SK6981 : Trinity Hospital

taken 4 years ago, near to Retford, Nottinghamshire, Great Britain

This is 1 of 3 images, with title Trinity Hospital in this square
Trinity Hospital
Trinity Hospital
The main entrance, tower and chapel. The gateway came from the old West Retford Hall.
Trinity Hospital, Retford

The 'hospital' – actually sheltered accommodation in modern terms – was set up under the will of John Darrel in 1671. He left is own house, West Retford Hall, to provide accommodation for 15 needy gentlemen of not less than 50 years of age.

By the early 19th century, the old Elizabethan building was in poor condition, and in 1832-4 the present Hospital was built to the design of E Blore. In 1872, Louth (Lincolnshire) architect James Fowler (who had earlier worked on West Retford Church) was commissioned to design a new chapel and audit room. This was added to the centre of the building and at the ground floor, reusing the former common room and converting the space into a chapel. He also added the clock tower. The Hospital is Listed Grade II.

The charity continues to function to this day. As well as the house, the will left significant properties, the income from which was to provide for the costs of the hospital. This has resulted in many properties in the neighbourhood having been built by or under the auspices of the charity with rentals still providing the charity with its income. Most of these properties carry the distinctive TH monogram either in stonework or terracotta panels, and also use a distinctive maroon paint.

The will also founded a scholarship for young men to attend at Exeter College in Oxford, and this is supported by a specific building with residences to let.

Listed Buildings and Structures

Listed buildings and structures are officially designated as being of special architectural, historical or cultural significance. There are over half a million listed structures in the United Kingdom, covered by around 375,000 listings.
Listed status is more commonly associated with buildings or groups of buildings, however it can cover many other structures, including bridges, headstones, steps, ponds, monuments, walls, phone boxes, wrecks, parks, and heritage sites, and in more recent times a road crossing (Abbey Road) and graffiti art (Banksy 'Spy-booth') have been included.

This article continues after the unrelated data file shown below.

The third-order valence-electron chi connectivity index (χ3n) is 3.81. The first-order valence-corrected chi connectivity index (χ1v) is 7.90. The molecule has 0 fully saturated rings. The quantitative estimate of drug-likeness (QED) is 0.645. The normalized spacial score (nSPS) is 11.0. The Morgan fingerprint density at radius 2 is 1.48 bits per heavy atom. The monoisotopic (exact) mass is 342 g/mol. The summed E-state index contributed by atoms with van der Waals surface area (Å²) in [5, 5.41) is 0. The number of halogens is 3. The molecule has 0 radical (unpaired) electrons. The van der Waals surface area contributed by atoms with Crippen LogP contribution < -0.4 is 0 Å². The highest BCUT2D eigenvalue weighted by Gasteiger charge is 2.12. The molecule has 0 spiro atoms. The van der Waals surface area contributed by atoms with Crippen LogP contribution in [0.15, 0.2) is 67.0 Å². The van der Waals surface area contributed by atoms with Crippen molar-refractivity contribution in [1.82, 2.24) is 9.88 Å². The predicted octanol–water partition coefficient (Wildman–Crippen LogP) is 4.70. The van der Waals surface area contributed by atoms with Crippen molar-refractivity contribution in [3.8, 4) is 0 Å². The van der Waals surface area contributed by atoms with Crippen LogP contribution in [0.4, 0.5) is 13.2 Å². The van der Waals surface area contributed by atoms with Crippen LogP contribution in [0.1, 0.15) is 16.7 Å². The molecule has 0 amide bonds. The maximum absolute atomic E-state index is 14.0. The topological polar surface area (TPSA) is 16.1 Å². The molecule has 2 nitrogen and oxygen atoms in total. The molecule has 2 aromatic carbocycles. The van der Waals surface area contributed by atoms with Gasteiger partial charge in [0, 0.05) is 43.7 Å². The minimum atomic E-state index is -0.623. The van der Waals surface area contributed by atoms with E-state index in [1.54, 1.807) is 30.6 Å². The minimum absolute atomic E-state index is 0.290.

In England and Wales there are three main listing designations;
Grade I (2.5%) - exceptional interest, sometimes considered to be internationally important.
Grade II* (5.5%) - particularly important buildings of more than special interest.
Grade II (92%) - nationally important and of special interest.

There are also locally listed structures (at the discretion of local authorities) using A, B and C designations.

In Scotland three classifications are also used but the criteria are different. There are around 47,500 Listed buildings.
Category A (8%)- generally equivalent to Grade I and II* in England and Wales
Category B (51%)- this appears generally to cover the ground of Grade II, recognising national importance.
Category C (41%)- buildings of local importance, probably with some overlap with English Grade II.

In Northern Ireland the criteria are similar to Scotland, but the classifications are:
Grade A (2.3%)
Grade B+ (4.7%)
Grade B (93%)

…read more at wikipedia LinkExternal link

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Grid Square
SK6981, 76 images   (more nearby search)
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Date Taken
Sunday, 11 October, 2015   (more nearby)
Thursday, 15 October, 2015
Geographical Context
Historic sites and artefacts  Housing, Dwellings  Suburb, Urban fringe 
Period (from Tags)
Early 19th Century  Mid 19th Century 
Date (from Tags)
Subject Location
OSGB36: geotagged! SK 6999 8120 [10m precision]
WGS84: 53:19.3863N 0:57.0424W
Camera Location
OSGB36: geotagged! SK 7002 8118
View Direction
West-northwest (about 292 degrees)
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Other Tags
Grade II Listed  Almshouses 

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Image classification(about): Geograph
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